Facebook Fugitive Paul Ceglia Arrested in South America
(Bloomberg) -- Paul Ceglia, the western New York man who fled to escape charges he faked a contract with Facebook Inc.’s Mark Zuckerberg, is in custody in Ecuador, after more than three years on the lam with his family.
Ceglia, 45, had been missing, along with his wife, two sons and dog, since March 2015, when U.S. marshals forced their way into Ceglia’s Wellsville, New York, home and discovered he’d cut off an ankle bracelet and attached it to a ceiling-mounted, motorized device he rigged to hide his escape. He was awaiting trial on fraud charges in New York.
A judge in Buffalo, New York, had already thrown out Ceglia’s claim to half of Facebook, ruling that he forged a 2003 contract and fabricated emails between him and Zuckerberg, who was then a student at Harvard University. Ceglia, who denied wrongdoing, was charged criminally in 2012.
Ceglia was arrested Thursday morning, U.S. attorney Geoffrey Berman wrote in a letter to U.S. District Judge Vernon Broderick. Officers identified Ceglia’s wife, Iasia, then followed her home and made the arrest, according to a person familiar with the matter. Ceglia’s lawyer in the criminal case, Robert Ross Fogg, said he hasn’t heard from his client or from law enforcement officials about the arrest.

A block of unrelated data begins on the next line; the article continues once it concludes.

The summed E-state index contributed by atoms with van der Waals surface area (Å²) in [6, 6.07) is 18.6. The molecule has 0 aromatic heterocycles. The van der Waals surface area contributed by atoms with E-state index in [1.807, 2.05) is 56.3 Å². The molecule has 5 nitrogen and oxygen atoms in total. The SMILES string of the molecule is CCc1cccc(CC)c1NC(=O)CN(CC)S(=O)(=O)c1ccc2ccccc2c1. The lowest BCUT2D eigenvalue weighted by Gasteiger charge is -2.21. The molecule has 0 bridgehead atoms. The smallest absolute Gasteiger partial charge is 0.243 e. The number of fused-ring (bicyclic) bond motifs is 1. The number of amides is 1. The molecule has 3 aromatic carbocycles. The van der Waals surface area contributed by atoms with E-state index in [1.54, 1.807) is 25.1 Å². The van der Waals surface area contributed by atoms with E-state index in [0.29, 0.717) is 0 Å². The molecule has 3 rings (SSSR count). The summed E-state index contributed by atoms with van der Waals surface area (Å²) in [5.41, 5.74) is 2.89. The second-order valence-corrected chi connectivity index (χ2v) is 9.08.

“If this is true, then I’m relieved,” Fogg said. “I am hoping that everyone is safe and that everybody gets back safely.”
Ceglia will appear in court in Quito, the capital, within 24 hours for a hearing on extraditing him to the U.S., Berman said in the letter.
The marshals had been seeking Ceglia, who skipped out on a $250,000 bond guaranteed by his brother and parents. They had offered a $5,000 reward for information leading to Ceglia’s arrest.
Ceglia surfaced briefly in a series of emails to a Bloomberg reporter in August 2016. Ceglia said he was alive and well, “living on the air in Cincinnati” -- a reference to the television comedy “WKRP in Cincinnati” -- and didn’t disclose his location.
“I felt I had no one in government I could trust,” Ceglia wrote in one email, before using a reference to a second TV series. “An opportunity presented itself, so I MacGyver’d some things together and started running for my life.”
The case is U.S. v. Ceglia, 12-cr-00876, U.S. District Court, Southern District of New York (Manhattan).
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